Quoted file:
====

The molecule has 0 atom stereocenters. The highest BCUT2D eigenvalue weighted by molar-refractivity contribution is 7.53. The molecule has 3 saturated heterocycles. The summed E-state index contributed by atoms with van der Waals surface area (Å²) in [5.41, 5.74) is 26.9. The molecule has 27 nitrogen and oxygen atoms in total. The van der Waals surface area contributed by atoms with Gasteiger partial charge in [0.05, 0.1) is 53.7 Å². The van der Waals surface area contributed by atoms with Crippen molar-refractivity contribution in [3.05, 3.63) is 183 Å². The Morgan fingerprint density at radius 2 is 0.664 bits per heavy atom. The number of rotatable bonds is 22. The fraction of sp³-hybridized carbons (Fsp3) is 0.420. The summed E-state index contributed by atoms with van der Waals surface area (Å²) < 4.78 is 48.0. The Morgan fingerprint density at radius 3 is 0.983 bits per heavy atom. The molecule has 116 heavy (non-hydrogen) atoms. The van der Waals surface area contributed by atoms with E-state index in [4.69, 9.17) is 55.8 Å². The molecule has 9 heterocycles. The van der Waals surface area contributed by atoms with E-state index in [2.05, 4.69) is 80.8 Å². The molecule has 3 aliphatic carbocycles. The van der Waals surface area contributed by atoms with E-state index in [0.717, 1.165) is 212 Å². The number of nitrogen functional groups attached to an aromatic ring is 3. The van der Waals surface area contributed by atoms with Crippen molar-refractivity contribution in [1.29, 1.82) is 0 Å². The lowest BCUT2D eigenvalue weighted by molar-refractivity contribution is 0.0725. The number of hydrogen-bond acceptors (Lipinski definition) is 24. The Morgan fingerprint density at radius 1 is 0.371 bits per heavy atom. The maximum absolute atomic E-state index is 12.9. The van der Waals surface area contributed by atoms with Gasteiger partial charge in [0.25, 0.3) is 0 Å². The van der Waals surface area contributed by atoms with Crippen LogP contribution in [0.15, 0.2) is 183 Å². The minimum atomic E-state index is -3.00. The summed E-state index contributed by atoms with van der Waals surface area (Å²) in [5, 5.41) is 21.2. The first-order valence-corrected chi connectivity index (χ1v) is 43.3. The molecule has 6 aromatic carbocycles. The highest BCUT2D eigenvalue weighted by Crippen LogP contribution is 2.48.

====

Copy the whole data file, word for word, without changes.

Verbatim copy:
The molecule has 0 atom stereocenters. The highest BCUT2D eigenvalue weighted by molar-refractivity contribution is 7.53. The molecule has 3 saturated heterocycles. The summed E-state index contributed by atoms with van der Waals surface area (Å²) in [5.41, 5.74) is 26.9. The molecule has 27 nitrogen and oxygen atoms in total. The van der Waals surface area contributed by atoms with Gasteiger partial charge in [0.05, 0.1) is 53.7 Å². The van der Waals surface area contributed by atoms with Crippen molar-refractivity contribution in [3.05, 3.63) is 183 Å². The Morgan fingerprint density at radius 2 is 0.664 bits per heavy atom. The number of rotatable bonds is 22. The fraction of sp³-hybridized carbons (Fsp3) is 0.420. The summed E-state index contributed by atoms with van der Waals surface area (Å²) < 4.78 is 48.0. The Morgan fingerprint density at radius 3 is 0.983 bits per heavy atom. The molecule has 116 heavy (non-hydrogen) atoms. The van der Waals surface area contributed by atoms with E-state index in [4.69, 9.17) is 55.8 Å². The molecule has 9 heterocycles. The van der Waals surface area contributed by atoms with E-state index in [2.05, 4.69) is 80.8 Å². The molecule has 3 aliphatic carbocycles. The van der Waals surface area contributed by atoms with E-state index in [0.717, 1.165) is 212 Å². The number of nitrogen functional groups attached to an aromatic ring is 3. The van der Waals surface area contributed by atoms with Crippen molar-refractivity contribution in [1.29, 1.82) is 0 Å². The lowest BCUT2D eigenvalue weighted by molar-refractivity contribution is 0.0725. The number of hydrogen-bond acceptors (Lipinski definition) is 24. The Morgan fingerprint density at radius 1 is 0.371 bits per heavy atom. The maximum absolute atomic E-state index is 12.9. The van der Waals surface area contributed by atoms with Gasteiger partial charge in [0.25, 0.3) is 0 Å². The van der Waals surface area contributed by atoms with Crippen LogP contribution in [0.15, 0.2) is 183 Å². The minimum atomic E-state index is -3.00. The summed E-state index contributed by atoms with van der Waals surface area (Å²) in [5, 5.41) is 21.2. The first-order valence-corrected chi connectivity index (χ1v) is 43.3. The molecule has 6 aromatic carbocycles. The highest BCUT2D eigenvalue weighted by Crippen LogP contribution is 2.48.